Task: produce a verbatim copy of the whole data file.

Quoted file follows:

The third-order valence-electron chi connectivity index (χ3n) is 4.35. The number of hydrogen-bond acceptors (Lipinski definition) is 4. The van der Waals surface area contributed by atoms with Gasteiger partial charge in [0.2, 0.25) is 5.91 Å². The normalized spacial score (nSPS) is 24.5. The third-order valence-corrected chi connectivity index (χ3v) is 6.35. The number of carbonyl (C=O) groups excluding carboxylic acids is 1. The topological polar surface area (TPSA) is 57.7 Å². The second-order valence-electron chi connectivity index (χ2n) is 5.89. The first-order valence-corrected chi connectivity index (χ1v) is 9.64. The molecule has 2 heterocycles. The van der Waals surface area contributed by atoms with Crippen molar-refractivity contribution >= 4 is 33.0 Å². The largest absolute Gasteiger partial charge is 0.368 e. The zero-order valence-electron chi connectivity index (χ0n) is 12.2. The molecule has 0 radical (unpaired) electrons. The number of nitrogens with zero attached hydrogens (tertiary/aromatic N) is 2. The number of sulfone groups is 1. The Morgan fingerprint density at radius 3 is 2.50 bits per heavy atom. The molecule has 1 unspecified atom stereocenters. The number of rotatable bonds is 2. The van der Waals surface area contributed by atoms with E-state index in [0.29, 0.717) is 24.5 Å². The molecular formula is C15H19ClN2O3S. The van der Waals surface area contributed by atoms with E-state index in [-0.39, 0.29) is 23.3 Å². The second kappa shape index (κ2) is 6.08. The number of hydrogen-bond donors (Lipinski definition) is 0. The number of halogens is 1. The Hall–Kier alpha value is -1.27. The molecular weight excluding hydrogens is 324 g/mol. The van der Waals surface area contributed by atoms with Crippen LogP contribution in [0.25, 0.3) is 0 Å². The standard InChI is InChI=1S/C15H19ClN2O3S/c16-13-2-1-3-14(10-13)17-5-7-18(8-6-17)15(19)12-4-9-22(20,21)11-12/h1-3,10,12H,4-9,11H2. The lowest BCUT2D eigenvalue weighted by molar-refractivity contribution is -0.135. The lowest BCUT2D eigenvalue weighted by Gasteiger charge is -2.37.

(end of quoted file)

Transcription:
The third-order valence-electron chi connectivity index (χ3n) is 4.35. The number of hydrogen-bond acceptors (Lipinski definition) is 4. The van der Waals surface area contributed by atoms with Gasteiger partial charge in [0.2, 0.25) is 5.91 Å². The normalized spacial score (nSPS) is 24.5. The third-order valence-corrected chi connectivity index (χ3v) is 6.35. The number of carbonyl (C=O) groups excluding carboxylic acids is 1. The topological polar surface area (TPSA) is 57.7 Å². The second-order valence-electron chi connectivity index (χ2n) is 5.89. The first-order valence-corrected chi connectivity index (χ1v) is 9.64. The molecule has 2 heterocycles. The van der Waals surface area contributed by atoms with Crippen molar-refractivity contribution >= 4 is 33.0 Å². The largest absolute Gasteiger partial charge is 0.368 e. The zero-order valence-electron chi connectivity index (χ0n) is 12.2. The molecule has 0 radical (unpaired) electrons. The number of nitrogens with zero attached hydrogens (tertiary/aromatic N) is 2. The number of sulfone groups is 1. The Morgan fingerprint density at radius 3 is 2.50 bits per heavy atom. The molecule has 1 unspecified atom stereocenters. The number of rotatable bonds is 2. The van der Waals surface area contributed by atoms with E-state index in [0.29, 0.717) is 24.5 Å². The molecular formula is C15H19ClN2O3S. The van der Waals surface area contributed by atoms with E-state index in [-0.39, 0.29) is 23.3 Å². The second kappa shape index (κ2) is 6.08. The number of hydrogen-bond donors (Lipinski definition) is 0. The number of halogens is 1. The Hall–Kier alpha value is -1.27. The molecular weight excluding hydrogens is 324 g/mol. The van der Waals surface area contributed by atoms with Crippen LogP contribution in [0.25, 0.3) is 0 Å². The standard InChI is InChI=1S/C15H19ClN2O3S/c16-13-2-1-3-14(10-13)17-5-7-18(8-6-17)15(19)12-4-9-22(20,21)11-12/h1-3,10,12H,4-9,11H2. The lowest BCUT2D eigenvalue weighted by molar-refractivity contribution is -0.135. The lowest BCUT2D eigenvalue weighted by Gasteiger charge is -2.37.